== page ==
Blog prompt #1

Welcome to our class blog! Feel free to make yourself at home. This will be an archive of all of your wonderful, smart work during the semester.

For this first post:

After reading Derrida’s Archive Fever, discuss, in your own words, what Derrida means by “archive.” Because this is a complex text, look up words and concepts you don’t know, and begin to forge some kind of meaning out of what you read. There is no right anwer. Instead, you will notice that you will begin to understand the text as you go back through it to write about it. You might consider how “the picture not taken” [discussed in class] might relate to it? What does this say about past and future? Or what it means to alter the archive, memory, knowledge? Once you’ve done that sufficiently and thoughtfully, discuss what technology has done to the archive, both according to Derrida and using your own observations. You could refer to the art exhibit, Archive Fever, or  “How Documentary Became the Most Exciting Kind of Filmmaking” reading and/or Misty Keasler’s picture not taken.

For these posts, don’t be afraid to make them your own; be creative and artful in your response. Use craft, but also be self-reflective.  SAY NO TO CLICHES! And please stay very close to the text for this first post. Do close reading and thoughtful writing as a way of opening up the prompt above. I look forward to reading!

dr. c

Remember | Blog post requirements:

Critical Blog Posts: 

1) Should engage with the text

2)  Refer to specific examples from the text under examination.

3) Pose at least one question for class discussion.

4) Be a minimum of 300 words.

5) Include a descriptive title and relevant tags for navigation and indexing.

6) Must be proofread and spell-checked.


One thought on “Blog prompt #1”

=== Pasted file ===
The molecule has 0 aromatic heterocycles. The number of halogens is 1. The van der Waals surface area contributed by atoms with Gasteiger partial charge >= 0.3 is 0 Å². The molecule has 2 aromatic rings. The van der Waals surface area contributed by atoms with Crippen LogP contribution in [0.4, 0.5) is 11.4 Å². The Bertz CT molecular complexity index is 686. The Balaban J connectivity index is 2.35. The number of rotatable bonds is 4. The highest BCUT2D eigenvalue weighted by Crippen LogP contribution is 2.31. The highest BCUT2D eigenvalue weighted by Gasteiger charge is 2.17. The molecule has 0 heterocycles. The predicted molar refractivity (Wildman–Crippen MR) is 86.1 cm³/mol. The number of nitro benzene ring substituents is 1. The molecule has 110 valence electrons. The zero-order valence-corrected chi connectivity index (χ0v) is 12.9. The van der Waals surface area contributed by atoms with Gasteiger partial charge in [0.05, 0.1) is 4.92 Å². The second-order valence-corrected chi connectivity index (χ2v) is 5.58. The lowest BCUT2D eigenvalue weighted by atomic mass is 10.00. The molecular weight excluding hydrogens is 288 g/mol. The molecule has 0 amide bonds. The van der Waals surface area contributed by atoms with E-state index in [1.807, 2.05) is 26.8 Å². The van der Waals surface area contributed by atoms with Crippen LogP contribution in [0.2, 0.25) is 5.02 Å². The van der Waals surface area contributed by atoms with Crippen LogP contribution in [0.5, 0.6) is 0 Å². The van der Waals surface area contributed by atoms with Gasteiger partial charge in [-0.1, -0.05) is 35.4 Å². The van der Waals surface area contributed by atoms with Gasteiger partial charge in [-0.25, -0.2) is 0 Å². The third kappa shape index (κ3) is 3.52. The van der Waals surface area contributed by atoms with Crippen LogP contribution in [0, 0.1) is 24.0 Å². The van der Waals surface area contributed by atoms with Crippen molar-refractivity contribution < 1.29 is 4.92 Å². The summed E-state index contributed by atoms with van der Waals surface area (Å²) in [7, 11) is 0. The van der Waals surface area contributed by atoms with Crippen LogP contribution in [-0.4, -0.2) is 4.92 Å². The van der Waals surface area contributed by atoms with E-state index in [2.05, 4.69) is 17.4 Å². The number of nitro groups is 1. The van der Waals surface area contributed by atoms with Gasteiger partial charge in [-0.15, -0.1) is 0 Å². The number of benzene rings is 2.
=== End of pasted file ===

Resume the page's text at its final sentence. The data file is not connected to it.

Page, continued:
1. After reading Derrida’s Archive Fever, I can only come to the conclusion that by speaking of “archive” he may mean the overall crossover between nature and history. Two words that he frequently repeats throughout the beginning of the article. But what he actually means by nature and history still have so many meanings behind them. Derrida begins to elaborate on the fact that many things have change throughout history and with the natural world so how much of the “archives” can be true or believed. “One has trouble, and for essential reasons, establishing it and interpreting it in the document it delivers to us, here in the word which names it, that is the “archive”. (Derrida, page 9) In this statement from Derrida, he reveals th trouble with actually delivering the “archive: aspect into a document which connects with our in class discussion of a moment undocumented. There are many moments whether they be historical or not is not easy enough to just archive in a document, you must be in the moment to under stand all aspects of it. Derrida also bgins to discuss how technology relates to what we archive in these times. How tchnology has such a huge impact not only what we archive but how we archive it. Derrida begins to implicate Freud’s aspects of “archive” and how it is simply gathering information. If this were so, how much of these so called “archives can be completly accurate to what we know and what we do not know? Derrida egins to question this in his text or simply make the reader question this aspect as they are reading. What can we actually believe is the truth if a archive is not perfect and can never be so. We must know what we are archiving today for those tomorrow.


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